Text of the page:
founded prospects of promotion. This is all the more to be
regretted as, years ago, I was assured many times from a
trustworthy official source that your suitability and deserts
were far above the official position that you hold. Without
wanting to preach to you unseasonably, let me assure you of my
sincere sympathy in the disappointments you have so undeservedly
to bear, and remind you also how things generally go badly in
this world with the better and best sort of men. One must not let
oneself be embittered by bitter experiences, and one must bear
all sorts of mortifications without mortification.
I will also repeat for your amusement a droll saying of General
Wrangel's: "A man should never vex himself;--if there must be
vexation anywhere, let him rather vex somebody else!"--The best
way, in case of extreme necessity to vex others, is to bear
imperturbably many an injury and unpleasantness--without
prejudice to any defense or help that may offer, when opportunity
occurs--for we were not born to sleep our lives away!--
Under the given circumstances one cannot do otherwise than agree
with your resolution to let your son go into the Military Academy
when he is eleven years old. May this young Franz bring you all
the happiness that your older Franziskus wishes you from his
innermost heart.--[He did not become a soldier, but the renowned
Professor of Law now teaching at the University of Halle.]
In the expectation of this we will comfort ourselves by
swallowing Pfefferoni and Paprika together with Gumpoldskirchner.
Have I ever told you how excellent the latter, which you had
chosen just right, tasted?
It is almost impossible to further B.'s affairs. You think it
would be right to let his drama be examined by a "competent
authority." Undoubtedly; but that will not help him, so long as
this competent authority, who here could be none other than
Dingelstedt, is not able to help him any further. As far as I
know our Intendant he will NOT condescend to perform King
Alphonso; but none the less I will speak to Dingelstedt about it,
and will prevail on him first of all to write a few lines to B.,
as the rules of courtesy demand. I scarcely hope to effect more
than this, glad as I should be if it happened so, for you know
that I am glad to show myself obliging. It is doubtful also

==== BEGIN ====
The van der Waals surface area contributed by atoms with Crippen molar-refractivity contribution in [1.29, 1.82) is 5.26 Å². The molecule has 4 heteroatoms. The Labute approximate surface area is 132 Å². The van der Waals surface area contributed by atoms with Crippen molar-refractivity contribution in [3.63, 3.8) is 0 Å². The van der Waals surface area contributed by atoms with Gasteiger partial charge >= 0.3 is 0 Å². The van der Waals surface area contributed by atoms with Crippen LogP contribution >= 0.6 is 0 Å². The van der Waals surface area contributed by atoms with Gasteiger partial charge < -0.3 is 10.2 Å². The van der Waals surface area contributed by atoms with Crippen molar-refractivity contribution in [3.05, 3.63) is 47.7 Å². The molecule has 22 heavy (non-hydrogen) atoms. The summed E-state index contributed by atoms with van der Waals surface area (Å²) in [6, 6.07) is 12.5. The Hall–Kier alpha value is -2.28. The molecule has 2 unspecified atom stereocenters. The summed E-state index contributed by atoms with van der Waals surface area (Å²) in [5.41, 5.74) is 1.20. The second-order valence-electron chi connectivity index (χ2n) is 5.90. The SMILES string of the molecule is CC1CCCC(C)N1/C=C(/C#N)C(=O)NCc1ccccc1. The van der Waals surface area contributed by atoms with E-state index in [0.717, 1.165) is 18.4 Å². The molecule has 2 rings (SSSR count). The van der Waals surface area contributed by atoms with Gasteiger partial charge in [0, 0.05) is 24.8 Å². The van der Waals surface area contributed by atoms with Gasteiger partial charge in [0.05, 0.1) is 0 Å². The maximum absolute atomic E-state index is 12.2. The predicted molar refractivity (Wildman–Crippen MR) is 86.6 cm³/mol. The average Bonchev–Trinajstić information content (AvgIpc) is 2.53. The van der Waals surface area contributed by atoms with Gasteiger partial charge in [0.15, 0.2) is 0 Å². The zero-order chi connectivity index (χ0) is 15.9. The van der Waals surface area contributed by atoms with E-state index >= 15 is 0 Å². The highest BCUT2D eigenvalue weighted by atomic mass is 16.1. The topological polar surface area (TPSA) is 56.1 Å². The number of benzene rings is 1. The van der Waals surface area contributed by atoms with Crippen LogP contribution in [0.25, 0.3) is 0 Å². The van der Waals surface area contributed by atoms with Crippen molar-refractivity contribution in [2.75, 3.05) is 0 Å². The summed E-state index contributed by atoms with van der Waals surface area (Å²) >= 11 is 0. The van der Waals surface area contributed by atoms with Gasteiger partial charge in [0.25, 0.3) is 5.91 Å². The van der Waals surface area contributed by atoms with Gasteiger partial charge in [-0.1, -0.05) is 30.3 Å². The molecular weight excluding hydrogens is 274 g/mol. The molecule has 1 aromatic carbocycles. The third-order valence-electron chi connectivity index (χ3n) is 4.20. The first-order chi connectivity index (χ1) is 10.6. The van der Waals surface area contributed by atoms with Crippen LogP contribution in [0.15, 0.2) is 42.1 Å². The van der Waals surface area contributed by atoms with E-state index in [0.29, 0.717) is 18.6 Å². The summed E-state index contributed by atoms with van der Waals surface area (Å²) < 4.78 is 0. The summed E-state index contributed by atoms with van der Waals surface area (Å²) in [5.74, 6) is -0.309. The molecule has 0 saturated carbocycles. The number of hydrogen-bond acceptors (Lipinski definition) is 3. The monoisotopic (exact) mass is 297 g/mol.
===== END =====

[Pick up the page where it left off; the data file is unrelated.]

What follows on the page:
whether B. will have much better chances with other Intendants--
for, as it seems, the good man has decidedly bad luck. Please
make my excuses to him if I do not answer his letter other than
by a silent condolence (in German Beleidsbezeugung!).--It has
become horribly difficult nowadays to make a footing on the
boards--"which signify the world"--especially for writers of
classic tragic-plays, whose lot is far more a tragic than a
playing one!--Things certainly are not much better with most of
the Opera composers, although that genre is the most thankful one
of all. Without a strong dose of obstinacy and resignation there
is no doing anything. In spite of the comforting proverb
"Geduldige Schafe gehen viele in den Stall," [The English
equivalent seems to be "Patience and application will carry us
through."] there is for the greater number and most patient of
the sheep no more room in the fold, to say nothing of food!--Thus
the problem of the literary and artistic proletariat becomes from
year to year more clamorous.
Your orchestral concert plan has surprised me very much, and I
thank you from my heart for this fresh proof of your energy and
goodwill. Yet for this year I think it would be more judicious to
pause, for several reasons which it would lead me rather too far
to explain, and which, therefore, I prefer to reserve for a viva
voce talk. They relate to (A) my personal position and something
connected with it socially; (B) the position of musical matters
among artists and in the Press, which not only influence but
intimidate the public, disconcert it, and palm off upon it ears,
with which it cannot hear. This temporary very bad state of
things I think I have, alas! at all times quite rightly
acknowledged, and, if I do not greatly mistake, it must surely
soon perceptibly modify in our favor. Our opponents "triumph far
more than they conquer us," as Tacitus says. They will not be
able to hold their narrow, malicious, negative, and unproductive
thesis much longer against our quiet, assured, positive progress
in Art-works. A consoling and significant symptom of this is that
they are no longer able to support their adherents among living
and working composers, but devour them critically while the
public is so indifferent. The resume of the whole criticism of
the opposition may be summed up in the following words: "All the
heroes of Art in past times find, alas! no worthy successors in
our day." But our time will not give up its rights--and the
rightful successors will prove themselves such!
More of this when we have an opportunity. You have doubtless
heard that a similar plan to yours is in progress in Leipzig. My
friend Bronsart undertakes the direction of the Euterpe concerts
for this winter, and there will be some rows about it. We will
await the result; if it should not be satisfactory, yet the